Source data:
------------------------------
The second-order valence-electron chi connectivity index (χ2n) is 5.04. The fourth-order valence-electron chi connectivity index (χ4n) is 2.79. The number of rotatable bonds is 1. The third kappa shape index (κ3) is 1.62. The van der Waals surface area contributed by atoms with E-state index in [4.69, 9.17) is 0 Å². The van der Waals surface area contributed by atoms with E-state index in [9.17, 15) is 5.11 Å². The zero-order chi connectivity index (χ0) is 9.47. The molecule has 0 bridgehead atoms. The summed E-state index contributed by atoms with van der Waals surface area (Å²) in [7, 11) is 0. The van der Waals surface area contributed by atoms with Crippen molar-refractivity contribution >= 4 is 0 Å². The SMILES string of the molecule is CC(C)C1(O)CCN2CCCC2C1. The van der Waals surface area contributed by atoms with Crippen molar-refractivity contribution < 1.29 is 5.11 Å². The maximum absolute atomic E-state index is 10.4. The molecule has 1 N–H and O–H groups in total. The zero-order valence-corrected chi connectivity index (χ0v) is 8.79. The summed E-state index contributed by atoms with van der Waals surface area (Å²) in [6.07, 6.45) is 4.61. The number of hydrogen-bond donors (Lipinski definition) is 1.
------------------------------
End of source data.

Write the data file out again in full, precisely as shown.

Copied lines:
The second-order valence-electron chi connectivity index (χ2n) is 5.04. The fourth-order valence-electron chi connectivity index (χ4n) is 2.79. The number of rotatable bonds is 1. The third kappa shape index (κ3) is 1.62. The van der Waals surface area contributed by atoms with E-state index in [4.69, 9.17) is 0 Å². The van der Waals surface area contributed by atoms with E-state index in [9.17, 15) is 5.11 Å². The zero-order chi connectivity index (χ0) is 9.47. The molecule has 0 bridgehead atoms. The summed E-state index contributed by atoms with van der Waals surface area (Å²) in [7, 11) is 0. The van der Waals surface area contributed by atoms with Crippen molar-refractivity contribution >= 4 is 0 Å². The SMILES string of the molecule is CC(C)C1(O)CCN2CCCC2C1. The van der Waals surface area contributed by atoms with Crippen molar-refractivity contribution < 1.29 is 5.11 Å². The maximum absolute atomic E-state index is 10.4. The molecule has 1 N–H and O–H groups in total. The zero-order valence-corrected chi connectivity index (χ0v) is 8.79. The summed E-state index contributed by atoms with van der Waals surface area (Å²) in [6.07, 6.45) is 4.61. The number of hydrogen-bond donors (Lipinski definition) is 1.